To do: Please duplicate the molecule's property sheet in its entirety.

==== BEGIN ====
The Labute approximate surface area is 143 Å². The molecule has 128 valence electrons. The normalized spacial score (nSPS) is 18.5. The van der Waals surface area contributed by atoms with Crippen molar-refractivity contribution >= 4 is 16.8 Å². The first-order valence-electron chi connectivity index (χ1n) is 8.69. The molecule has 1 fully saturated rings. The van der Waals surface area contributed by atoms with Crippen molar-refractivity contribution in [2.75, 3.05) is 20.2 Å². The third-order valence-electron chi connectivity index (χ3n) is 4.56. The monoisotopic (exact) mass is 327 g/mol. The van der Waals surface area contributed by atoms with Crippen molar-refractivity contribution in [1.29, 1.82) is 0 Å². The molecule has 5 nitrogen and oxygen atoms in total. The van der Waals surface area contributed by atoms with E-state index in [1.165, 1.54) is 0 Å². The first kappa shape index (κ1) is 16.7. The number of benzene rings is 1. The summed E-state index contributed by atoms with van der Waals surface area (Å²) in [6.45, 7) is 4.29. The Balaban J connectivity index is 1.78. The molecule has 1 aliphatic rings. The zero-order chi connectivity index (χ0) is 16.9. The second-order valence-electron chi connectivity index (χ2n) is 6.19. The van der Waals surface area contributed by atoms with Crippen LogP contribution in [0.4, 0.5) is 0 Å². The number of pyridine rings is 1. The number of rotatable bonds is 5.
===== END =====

The Labute approximate surface area is 143 Å². The molecule has 128 valence electrons. The normalized spacial score (nSPS) is 18.5. The van der Waals surface area contributed by atoms with Crippen molar-refractivity contribution >= 4 is 16.8 Å². The first-order valence-electron chi connectivity index (χ1n) is 8.69. The molecule has 1 fully saturated rings. The van der Waals surface area contributed by atoms with Crippen molar-refractivity contribution in [2.75, 3.05) is 20.2 Å². The third-order valence-electron chi connectivity index (χ3n) is 4.56. The monoisotopic (exact) mass is 327 g/mol. The van der Waals surface area contributed by atoms with Crippen molar-refractivity contribution in [1.29, 1.82) is 0 Å². The molecule has 5 nitrogen and oxygen atoms in total. The van der Waals surface area contributed by atoms with E-state index in [1.165, 1.54) is 0 Å². The first kappa shape index (κ1) is 16.7. The number of benzene rings is 1. The summed E-state index contributed by atoms with van der Waals surface area (Å²) in [6.45, 7) is 4.29. The Balaban J connectivity index is 1.78. The molecule has 1 aliphatic rings. The zero-order chi connectivity index (χ0) is 16.9. The second-order valence-electron chi connectivity index (χ2n) is 6.19. The van der Waals surface area contributed by atoms with Crippen LogP contribution in [0.4, 0.5) is 0 Å². The number of pyridine rings is 1. The number of rotatable bonds is 5.